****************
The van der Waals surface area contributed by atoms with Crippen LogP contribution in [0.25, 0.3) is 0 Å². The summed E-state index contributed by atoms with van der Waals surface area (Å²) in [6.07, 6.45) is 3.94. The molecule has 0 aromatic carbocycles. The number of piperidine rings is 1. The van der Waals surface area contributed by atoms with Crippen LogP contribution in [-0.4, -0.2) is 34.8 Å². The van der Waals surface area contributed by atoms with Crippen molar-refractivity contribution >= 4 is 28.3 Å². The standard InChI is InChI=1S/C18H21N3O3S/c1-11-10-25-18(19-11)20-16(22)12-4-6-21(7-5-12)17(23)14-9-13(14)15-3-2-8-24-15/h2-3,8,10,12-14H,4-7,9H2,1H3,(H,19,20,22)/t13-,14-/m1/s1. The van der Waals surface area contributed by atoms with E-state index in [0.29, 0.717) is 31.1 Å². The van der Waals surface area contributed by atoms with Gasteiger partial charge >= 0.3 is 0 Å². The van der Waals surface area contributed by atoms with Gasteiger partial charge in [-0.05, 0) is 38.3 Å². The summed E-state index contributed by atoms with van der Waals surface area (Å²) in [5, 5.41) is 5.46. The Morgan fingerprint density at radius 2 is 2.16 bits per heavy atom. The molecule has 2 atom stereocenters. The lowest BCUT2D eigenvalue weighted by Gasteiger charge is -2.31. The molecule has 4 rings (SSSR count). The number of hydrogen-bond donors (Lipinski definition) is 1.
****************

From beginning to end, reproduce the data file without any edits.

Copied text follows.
The van der Waals surface area contributed by atoms with Crippen LogP contribution in [0.25, 0.3) is 0 Å². The summed E-state index contributed by atoms with van der Waals surface area (Å²) in [6.07, 6.45) is 3.94. The molecule has 0 aromatic carbocycles. The number of piperidine rings is 1. The van der Waals surface area contributed by atoms with Crippen LogP contribution in [-0.4, -0.2) is 34.8 Å². The van der Waals surface area contributed by atoms with Crippen molar-refractivity contribution >= 4 is 28.3 Å². The standard InChI is InChI=1S/C18H21N3O3S/c1-11-10-25-18(19-11)20-16(22)12-4-6-21(7-5-12)17(23)14-9-13(14)15-3-2-8-24-15/h2-3,8,10,12-14H,4-7,9H2,1H3,(H,19,20,22)/t13-,14-/m1/s1. The van der Waals surface area contributed by atoms with E-state index in [0.29, 0.717) is 31.1 Å². The van der Waals surface area contributed by atoms with Gasteiger partial charge >= 0.3 is 0 Å². The van der Waals surface area contributed by atoms with Gasteiger partial charge in [-0.05, 0) is 38.3 Å². The summed E-state index contributed by atoms with van der Waals surface area (Å²) in [5, 5.41) is 5.46. The Morgan fingerprint density at radius 2 is 2.16 bits per heavy atom. The molecule has 2 atom stereocenters. The lowest BCUT2D eigenvalue weighted by Gasteiger charge is -2.31. The molecule has 4 rings (SSSR count). The number of hydrogen-bond donors (Lipinski definition) is 1.